Regulatory Arbitrage and the Persistence of Financial Misconduct.

AuthorHonigsberg, Colleen

Table of Contents Introduction I. The Economics of Financial-Advisor Misconduct A. The Importance of Financial Advisors B. The Costs of Financial-Advisor Misconduct C. Institutional Bias in Advisor Discipline D. Financial Advisors and Regulatory Capture II. The Law of Financial-Advisor Misconduct. A. Regulation of Broker-Dealers B. Regulation of Investment-Adviser Representatives. C. Regulation of Commodity and Futures Dealers D. State Regulation of Insurance Producers. III. Evidence on the Costs of Federalism in Financial Advice A. Financial-Advisor Record Extraction B. Dataset Assembly. C. Evidence on Flow Across Regulatory Regimes 1. Exit from FINRA oversight and misconduct rates. 2. Exit from FINRA oversight by gender. 3. Advisors and recidivism 4. The unique role of insurance producers. 5. Dual registrants IV. Implications for Investors and Policymakers A. Regulatory Coordination and Accountability 1. Unified database. 2. Regulatory accountability B. Institutional Design of Licensing Regimes C. Insurance Regulation. 1. Limited firm-imposed discipline 2. Regulatory capture Conclusion. Introduction

In March 2017, the brokerage industry imposed a permanent bar on Frank Black, a longtime Financial advisor. (1) Industry authorities concluded that over the previous decade alone, Mr. Black had fabricated and produced false documents, given false testimony, failed to supervise his employees, engaged in excessive trading in his customers' accounts, and recommended unsuitable securities to clients--all claims that Mr. Black denied. (2) Despite this regulatory sanction, Mr. Black continued to be registered as an insurance producer with the State of North Carolina, (3) and the firm he founded ultimately grew to eighty-five financial advisors across forty-eight states. (4) Until 2020, his firm's website described his decades-long brokerage career, making no mention of his lifetime ban. (5) Instead, the firm advertised its services by touting Mr. Black's long experience--and his claim that when it comes to giving investment advice, "[c]lient[s come] first, end of story." (6)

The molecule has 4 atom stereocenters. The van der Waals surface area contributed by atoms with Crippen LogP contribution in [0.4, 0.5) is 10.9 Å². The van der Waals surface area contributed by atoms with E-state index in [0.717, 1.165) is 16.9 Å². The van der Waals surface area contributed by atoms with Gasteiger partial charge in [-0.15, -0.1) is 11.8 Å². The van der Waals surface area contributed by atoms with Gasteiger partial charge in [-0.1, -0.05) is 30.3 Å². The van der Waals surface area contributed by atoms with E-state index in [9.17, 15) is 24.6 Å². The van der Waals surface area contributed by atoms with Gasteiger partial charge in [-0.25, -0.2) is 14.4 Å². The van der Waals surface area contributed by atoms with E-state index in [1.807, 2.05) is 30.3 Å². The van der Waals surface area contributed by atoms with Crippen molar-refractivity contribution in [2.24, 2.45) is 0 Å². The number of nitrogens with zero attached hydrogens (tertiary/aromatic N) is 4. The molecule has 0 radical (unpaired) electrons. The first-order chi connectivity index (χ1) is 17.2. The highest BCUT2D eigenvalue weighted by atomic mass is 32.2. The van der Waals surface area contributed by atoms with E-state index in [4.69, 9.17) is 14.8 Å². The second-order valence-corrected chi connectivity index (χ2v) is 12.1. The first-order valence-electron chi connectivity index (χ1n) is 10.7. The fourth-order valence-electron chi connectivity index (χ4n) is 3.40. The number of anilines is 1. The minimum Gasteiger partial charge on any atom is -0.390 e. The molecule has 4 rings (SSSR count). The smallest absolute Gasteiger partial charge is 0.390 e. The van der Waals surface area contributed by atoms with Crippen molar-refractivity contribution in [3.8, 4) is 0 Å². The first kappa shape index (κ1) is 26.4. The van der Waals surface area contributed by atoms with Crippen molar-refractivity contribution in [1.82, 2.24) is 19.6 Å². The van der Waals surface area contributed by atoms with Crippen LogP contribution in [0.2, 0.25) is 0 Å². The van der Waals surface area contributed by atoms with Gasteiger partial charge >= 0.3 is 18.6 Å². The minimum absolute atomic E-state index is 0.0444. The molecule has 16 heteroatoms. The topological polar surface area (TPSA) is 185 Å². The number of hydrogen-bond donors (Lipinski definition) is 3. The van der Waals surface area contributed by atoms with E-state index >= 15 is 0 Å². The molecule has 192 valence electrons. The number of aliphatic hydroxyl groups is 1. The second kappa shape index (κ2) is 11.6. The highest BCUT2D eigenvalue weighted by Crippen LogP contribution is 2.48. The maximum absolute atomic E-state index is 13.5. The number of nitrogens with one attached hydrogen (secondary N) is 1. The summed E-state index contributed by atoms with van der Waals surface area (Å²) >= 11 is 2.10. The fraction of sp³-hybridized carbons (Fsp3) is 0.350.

American workers increasingly rely on professional advisors like Mr. Black to plan their financial futures, so advisor misconduct can have dire consequences--especially for vulnerable investors. (7) Advocates have thus sought to strengthen federal law governing advisor misconduct. (8) But like Mr. Black, many advisors can choose to be regulated at either the federal or state level, incentivizing advisors--particularly those with a history of misconduct--to seek out laxer state regulatory regimes. (9) Despite extensive academic and legislative debate over the regulation of financial advice, those incentives have received scant attention. (10)

This Article presents the first study of financial advisors who exit federal oversight after committing serious misconduct yet continue to advise investors. We identify thousands of these advisors and show that they are disproportionately likely to proceed under more lenient state-level regulation, thereby exposing investors to harm in the future. (11) We also document a significant gender disparity in this phenomenon: These advisors are mostly male. By contrast, female advisors are far less likely to commit misconduct. (12) And if they do commit misconduct, they are more likely to exit the financial-advisory profession altogether than to continue working under a different regulatory regime. (13)